| Morris Dovey wrote:
| > Yes, I've seen that the metalworking tools do tend to be tougher.
| > a bit slower to accept the "lower standards" part, though.
| > Metalworkers and woodworkers, in spite of a sizable body of common
| > methods and tooling, are actually working to solve very different
| > problems arising from working on materials with _very_ different
| > properties.
| My reference point for 'lower standards' is just based on the number
| decimal places in the print tolerances. It goes no further.
Yuppers (I understood.) The "number of decimal places" consideration
in woodworking depends a lot on the work being done. For some kinds of
work, it goes away almost completely; and for other kinds of work,
it's still very much there (although tolerances beyond ten-thousandths
seem to be meaningless because of wood's "mushiness").
Originally, I'd thought that three decimal places were overkill - but
as I began exploring some of the joints (that seem to be) only
possible with CNC equipment, I discovered the need for a fourth
decimal place and ended up building a machine that'd deliver it.
Designing and building that machine (mostly from wood) was one of the
most interesting learning experiences I've ever had.
| I do not intend to imply sloppy workmanship in either case. Both
| require an intimate understanding of the materials in order to get
| best results from the available tools. I've cut titanium to never,
| tolerances (millionths). I probably spent about 6 months of 10 hour
| too focused to smile or stop for lunch. At the end of those six
| there probably wasn't anybody on the planet who knew more about
| the last drop of performance from a P&W Horizon IV. WIth 100%
| of all dims on all parts, I had one failure in 10,000 parts. No
| we had made an extra 100.
A good brag! I can recognize that even though I can't even begin to
imagine what it'd take to achieve that kind of accuracy. I've worked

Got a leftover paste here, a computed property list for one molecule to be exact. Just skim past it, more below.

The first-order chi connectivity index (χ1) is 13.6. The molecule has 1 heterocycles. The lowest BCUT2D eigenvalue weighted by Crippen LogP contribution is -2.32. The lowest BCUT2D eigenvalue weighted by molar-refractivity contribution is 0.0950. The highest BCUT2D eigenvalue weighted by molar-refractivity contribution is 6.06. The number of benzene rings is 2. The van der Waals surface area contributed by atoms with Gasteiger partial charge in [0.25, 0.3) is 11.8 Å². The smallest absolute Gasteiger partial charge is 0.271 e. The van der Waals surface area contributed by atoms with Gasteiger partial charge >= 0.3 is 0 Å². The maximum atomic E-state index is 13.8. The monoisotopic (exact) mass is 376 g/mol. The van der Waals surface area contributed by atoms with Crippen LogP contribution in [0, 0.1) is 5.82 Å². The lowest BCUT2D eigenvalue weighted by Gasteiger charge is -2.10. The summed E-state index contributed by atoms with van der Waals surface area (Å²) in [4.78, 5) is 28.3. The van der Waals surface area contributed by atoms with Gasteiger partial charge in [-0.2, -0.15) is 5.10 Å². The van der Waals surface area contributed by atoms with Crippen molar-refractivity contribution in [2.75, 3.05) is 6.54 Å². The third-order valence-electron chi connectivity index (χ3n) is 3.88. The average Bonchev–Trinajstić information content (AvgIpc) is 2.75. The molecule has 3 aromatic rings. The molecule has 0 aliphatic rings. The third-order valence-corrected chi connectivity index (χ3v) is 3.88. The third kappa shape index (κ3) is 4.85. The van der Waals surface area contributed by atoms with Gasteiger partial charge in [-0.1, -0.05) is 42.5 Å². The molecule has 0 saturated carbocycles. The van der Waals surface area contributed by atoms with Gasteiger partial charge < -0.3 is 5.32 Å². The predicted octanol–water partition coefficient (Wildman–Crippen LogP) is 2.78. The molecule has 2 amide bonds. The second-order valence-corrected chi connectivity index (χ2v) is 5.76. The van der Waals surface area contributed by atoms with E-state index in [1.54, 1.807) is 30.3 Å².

on projects involving those kinds of tolerances, but the tools were
electron beam and optics; and involved only a single surface. I'm
impressed just to hear that those kinds of results are possible with
| Now I wrestle with getting a wiping varnish finish right without
| buffing. I can come close (close enough to buff & bluff) ... but I'm
| there yet.
| I'll get it, though.
Of course - AFAICT it's a matter of practice and experience. Producing
a fine finish isn't one of my skills. Most of what I make is either
left unfinished or covered with Latex, so it hasn't been much of an
issue for me. None of which keeps me from admiring beautiful work when
I see it.
| Morris ... I know some folks come here from a machinist background
| figure they have some sort of bragging rights. And they do.
| In a machine shop.
| But not in a wood shop.
Too quick. Anyone, who produces anything that's useful or beautiful
gets bragging rights as far as I'm concerned - and I silently award
major bonus points for original creative efforts and clearly superior
traditional work. Everyone seems to have a slightly different
perspective on what's "good", which keeps things interesting. I
suppose that's just another way of saying: "Everybody's an art
critic." My personal joke (on myself) is that as an artist, I'm a
| SOME of what I learned as a machinist transfers. In fact, I think I
| might have a leg up on some when it comes to machine setup. (Work
| is a different animal.) I know how to draw things. I know how to
| angles and points on an angle. I still have a 12" and 6" caliper and
| set a sine bar to set an angle. From time to time, these skills and
| tools come in useful (actually I get a lot of use from the
| But I'm not an accomplished woodworker yet.
I suspect that a lot transfers. As for being an "accomplished"
woodworker, I've discovered that no matter how far one travels, the
horizon stays out of reach. I've done things beyond what I ever dreamt
I could - but I doubt that I'll ever be able to think of myself as an
DeSoto, Iowa USA